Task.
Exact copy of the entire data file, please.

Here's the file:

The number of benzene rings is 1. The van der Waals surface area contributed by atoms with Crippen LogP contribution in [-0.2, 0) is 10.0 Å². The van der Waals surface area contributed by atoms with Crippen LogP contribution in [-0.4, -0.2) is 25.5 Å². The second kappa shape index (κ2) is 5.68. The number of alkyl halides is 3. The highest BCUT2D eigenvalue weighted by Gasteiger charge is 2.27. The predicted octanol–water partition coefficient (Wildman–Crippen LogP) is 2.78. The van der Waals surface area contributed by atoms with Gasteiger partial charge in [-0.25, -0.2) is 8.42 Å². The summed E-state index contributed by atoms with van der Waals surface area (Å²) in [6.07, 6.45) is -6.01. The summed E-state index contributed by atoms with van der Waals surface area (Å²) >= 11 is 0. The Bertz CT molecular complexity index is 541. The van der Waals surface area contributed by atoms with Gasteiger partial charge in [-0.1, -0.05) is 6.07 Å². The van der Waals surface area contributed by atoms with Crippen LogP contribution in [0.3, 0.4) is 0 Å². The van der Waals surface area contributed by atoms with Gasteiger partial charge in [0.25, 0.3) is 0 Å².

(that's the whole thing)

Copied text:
The number of benzene rings is 1. The van der Waals surface area contributed by atoms with Crippen LogP contribution in [-0.2, 0) is 10.0 Å². The van der Waals surface area contributed by atoms with Crippen LogP contribution in [-0.4, -0.2) is 25.5 Å². The second kappa shape index (κ2) is 5.68. The number of alkyl halides is 3. The highest BCUT2D eigenvalue weighted by Gasteiger charge is 2.27. The predicted octanol–water partition coefficient (Wildman–Crippen LogP) is 2.78. The van der Waals surface area contributed by atoms with Gasteiger partial charge in [-0.25, -0.2) is 8.42 Å². The summed E-state index contributed by atoms with van der Waals surface area (Å²) in [6.07, 6.45) is -6.01. The summed E-state index contributed by atoms with van der Waals surface area (Å²) >= 11 is 0. The Bertz CT molecular complexity index is 541. The van der Waals surface area contributed by atoms with Gasteiger partial charge in [-0.1, -0.05) is 6.07 Å². The van der Waals surface area contributed by atoms with Crippen LogP contribution in [0.3, 0.4) is 0 Å². The van der Waals surface area contributed by atoms with Gasteiger partial charge in [0.25, 0.3) is 0 Å².